Mitochondria can shape the major stress-response pathways, thereby recalibrating the multi-systemic response to psychological stress.
In order to be successfully adaptive, organisms mount integrated stress responses across multiple organ systems. The ability to mount appropriate responses to psychological stress is critical for survival, and is thus considered a driver of species evolution. Maladaptive stress response in humans results in chronic stress characterized by specific symptoms, and which ultimately contributes to disease.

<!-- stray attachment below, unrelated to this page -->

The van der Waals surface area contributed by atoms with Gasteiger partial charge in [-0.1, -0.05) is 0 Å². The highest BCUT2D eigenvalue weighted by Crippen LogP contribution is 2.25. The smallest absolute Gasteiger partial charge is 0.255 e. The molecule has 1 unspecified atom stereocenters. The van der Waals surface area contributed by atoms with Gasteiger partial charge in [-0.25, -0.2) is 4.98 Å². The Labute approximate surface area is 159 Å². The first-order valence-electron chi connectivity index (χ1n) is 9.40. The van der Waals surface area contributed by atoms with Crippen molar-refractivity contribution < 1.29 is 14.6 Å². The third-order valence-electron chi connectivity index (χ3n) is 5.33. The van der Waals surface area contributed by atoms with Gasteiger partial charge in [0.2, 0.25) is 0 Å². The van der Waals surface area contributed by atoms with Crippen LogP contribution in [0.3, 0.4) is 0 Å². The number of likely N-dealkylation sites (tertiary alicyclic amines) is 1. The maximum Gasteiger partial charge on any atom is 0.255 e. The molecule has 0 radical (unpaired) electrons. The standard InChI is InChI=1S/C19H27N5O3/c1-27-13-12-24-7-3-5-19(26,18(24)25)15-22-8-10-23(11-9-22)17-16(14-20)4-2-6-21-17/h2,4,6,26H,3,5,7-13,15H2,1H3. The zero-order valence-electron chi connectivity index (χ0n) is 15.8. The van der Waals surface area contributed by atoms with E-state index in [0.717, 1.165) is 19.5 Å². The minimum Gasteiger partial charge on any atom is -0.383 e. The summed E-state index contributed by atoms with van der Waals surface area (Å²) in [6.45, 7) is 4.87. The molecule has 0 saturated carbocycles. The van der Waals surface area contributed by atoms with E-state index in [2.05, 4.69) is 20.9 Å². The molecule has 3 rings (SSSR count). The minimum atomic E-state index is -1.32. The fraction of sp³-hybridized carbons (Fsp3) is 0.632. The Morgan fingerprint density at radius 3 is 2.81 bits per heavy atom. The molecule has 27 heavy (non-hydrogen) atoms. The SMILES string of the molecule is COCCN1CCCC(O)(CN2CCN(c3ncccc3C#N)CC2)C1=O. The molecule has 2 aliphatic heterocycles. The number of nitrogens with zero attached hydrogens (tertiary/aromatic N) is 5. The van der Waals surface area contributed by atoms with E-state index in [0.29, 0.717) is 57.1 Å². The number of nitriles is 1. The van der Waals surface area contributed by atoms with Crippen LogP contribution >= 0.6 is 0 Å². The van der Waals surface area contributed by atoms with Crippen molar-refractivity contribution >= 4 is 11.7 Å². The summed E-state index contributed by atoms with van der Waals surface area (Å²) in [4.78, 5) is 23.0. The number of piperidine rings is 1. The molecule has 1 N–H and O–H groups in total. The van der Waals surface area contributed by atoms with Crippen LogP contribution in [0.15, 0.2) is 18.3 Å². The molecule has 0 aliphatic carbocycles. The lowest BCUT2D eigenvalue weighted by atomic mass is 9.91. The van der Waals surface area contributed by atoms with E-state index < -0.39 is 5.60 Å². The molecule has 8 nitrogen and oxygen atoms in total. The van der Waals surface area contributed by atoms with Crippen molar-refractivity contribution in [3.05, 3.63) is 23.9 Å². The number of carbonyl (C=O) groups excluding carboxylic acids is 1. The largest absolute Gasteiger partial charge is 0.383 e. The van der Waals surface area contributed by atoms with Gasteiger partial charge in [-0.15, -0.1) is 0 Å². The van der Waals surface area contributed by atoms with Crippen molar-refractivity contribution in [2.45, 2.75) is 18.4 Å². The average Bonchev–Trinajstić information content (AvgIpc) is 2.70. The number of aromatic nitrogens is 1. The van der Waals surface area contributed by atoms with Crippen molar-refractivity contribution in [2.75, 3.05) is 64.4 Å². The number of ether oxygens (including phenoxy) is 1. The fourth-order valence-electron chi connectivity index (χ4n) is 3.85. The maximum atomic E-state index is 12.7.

“Stressful experiences, on their own, do not cause damage or disease,” the authors write. “Rather, it is the organism’s responses to stress that have the potential to result in physiological dysregulation and dysfunction, culminating in allostatic load and disease. Our study demonstrates how mitochondria can shape the major stress-response pathways, thereby recalibrating the multisystemic response to psychological stress.”